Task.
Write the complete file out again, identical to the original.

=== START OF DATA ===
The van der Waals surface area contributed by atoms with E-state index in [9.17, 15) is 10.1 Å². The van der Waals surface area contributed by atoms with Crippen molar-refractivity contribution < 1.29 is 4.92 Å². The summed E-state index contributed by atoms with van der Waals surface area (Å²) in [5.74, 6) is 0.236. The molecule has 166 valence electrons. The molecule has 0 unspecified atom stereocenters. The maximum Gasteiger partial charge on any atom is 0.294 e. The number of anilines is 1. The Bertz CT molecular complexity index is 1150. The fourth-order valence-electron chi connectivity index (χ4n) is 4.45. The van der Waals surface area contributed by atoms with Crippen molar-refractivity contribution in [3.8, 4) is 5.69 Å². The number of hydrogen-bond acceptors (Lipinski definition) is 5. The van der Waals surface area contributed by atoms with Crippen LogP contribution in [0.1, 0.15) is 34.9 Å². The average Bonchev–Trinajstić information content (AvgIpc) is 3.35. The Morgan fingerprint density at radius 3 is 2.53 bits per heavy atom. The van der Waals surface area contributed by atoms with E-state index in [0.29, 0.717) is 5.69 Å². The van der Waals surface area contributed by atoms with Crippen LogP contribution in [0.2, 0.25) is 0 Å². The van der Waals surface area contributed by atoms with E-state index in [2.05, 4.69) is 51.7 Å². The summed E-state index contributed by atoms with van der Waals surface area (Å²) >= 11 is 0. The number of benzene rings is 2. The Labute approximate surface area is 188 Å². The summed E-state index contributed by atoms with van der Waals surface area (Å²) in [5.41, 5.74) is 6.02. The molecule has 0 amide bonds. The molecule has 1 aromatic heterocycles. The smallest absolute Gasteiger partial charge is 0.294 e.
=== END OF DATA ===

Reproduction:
The van der Waals surface area contributed by atoms with E-state index in [9.17, 15) is 10.1 Å². The van der Waals surface area contributed by atoms with Crippen molar-refractivity contribution < 1.29 is 4.92 Å². The summed E-state index contributed by atoms with van der Waals surface area (Å²) in [5.74, 6) is 0.236. The molecule has 166 valence electrons. The molecule has 0 unspecified atom stereocenters. The maximum Gasteiger partial charge on any atom is 0.294 e. The number of anilines is 1. The Bertz CT molecular complexity index is 1150. The fourth-order valence-electron chi connectivity index (χ4n) is 4.45. The van der Waals surface area contributed by atoms with Crippen molar-refractivity contribution in [3.8, 4) is 5.69 Å². The number of hydrogen-bond acceptors (Lipinski definition) is 5. The van der Waals surface area contributed by atoms with Crippen LogP contribution in [0.1, 0.15) is 34.9 Å². The average Bonchev–Trinajstić information content (AvgIpc) is 3.35. The Morgan fingerprint density at radius 3 is 2.53 bits per heavy atom. The van der Waals surface area contributed by atoms with E-state index in [0.29, 0.717) is 5.69 Å². The van der Waals surface area contributed by atoms with Crippen LogP contribution in [0.2, 0.25) is 0 Å². The van der Waals surface area contributed by atoms with E-state index in [2.05, 4.69) is 51.7 Å². The summed E-state index contributed by atoms with van der Waals surface area (Å²) >= 11 is 0. The number of benzene rings is 2. The Labute approximate surface area is 188 Å². The summed E-state index contributed by atoms with van der Waals surface area (Å²) in [5.41, 5.74) is 6.02. The molecule has 0 amide bonds. The molecule has 1 aromatic heterocycles. The smallest absolute Gasteiger partial charge is 0.294 e.